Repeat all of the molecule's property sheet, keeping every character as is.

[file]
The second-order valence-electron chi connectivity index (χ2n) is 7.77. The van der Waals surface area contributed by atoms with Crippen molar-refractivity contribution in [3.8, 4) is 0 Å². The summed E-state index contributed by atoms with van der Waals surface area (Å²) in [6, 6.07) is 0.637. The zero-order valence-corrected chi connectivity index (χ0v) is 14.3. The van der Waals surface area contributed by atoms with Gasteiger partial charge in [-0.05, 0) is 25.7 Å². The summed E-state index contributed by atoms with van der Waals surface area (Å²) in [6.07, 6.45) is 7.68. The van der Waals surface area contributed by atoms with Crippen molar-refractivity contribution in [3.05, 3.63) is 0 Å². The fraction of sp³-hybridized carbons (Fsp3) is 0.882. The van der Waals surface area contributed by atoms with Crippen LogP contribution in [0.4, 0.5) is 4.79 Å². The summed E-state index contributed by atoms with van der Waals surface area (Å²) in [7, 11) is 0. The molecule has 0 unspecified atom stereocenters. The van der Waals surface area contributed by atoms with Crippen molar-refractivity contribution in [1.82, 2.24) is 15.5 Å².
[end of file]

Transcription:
The second-order valence-electron chi connectivity index (χ2n) is 7.77. The van der Waals surface area contributed by atoms with Crippen molar-refractivity contribution in [3.8, 4) is 0 Å². The summed E-state index contributed by atoms with van der Waals surface area (Å²) in [6, 6.07) is 0.637. The zero-order valence-corrected chi connectivity index (χ0v) is 14.3. The van der Waals surface area contributed by atoms with Gasteiger partial charge in [-0.05, 0) is 25.7 Å². The summed E-state index contributed by atoms with van der Waals surface area (Å²) in [6.07, 6.45) is 7.68. The van der Waals surface area contributed by atoms with Crippen molar-refractivity contribution in [3.05, 3.63) is 0 Å². The fraction of sp³-hybridized carbons (Fsp3) is 0.882. The van der Waals surface area contributed by atoms with Crippen LogP contribution in [0.4, 0.5) is 4.79 Å². The summed E-state index contributed by atoms with van der Waals surface area (Å²) in [7, 11) is 0. The molecule has 0 unspecified atom stereocenters. The van der Waals surface area contributed by atoms with Crippen molar-refractivity contribution in [1.82, 2.24) is 15.5 Å².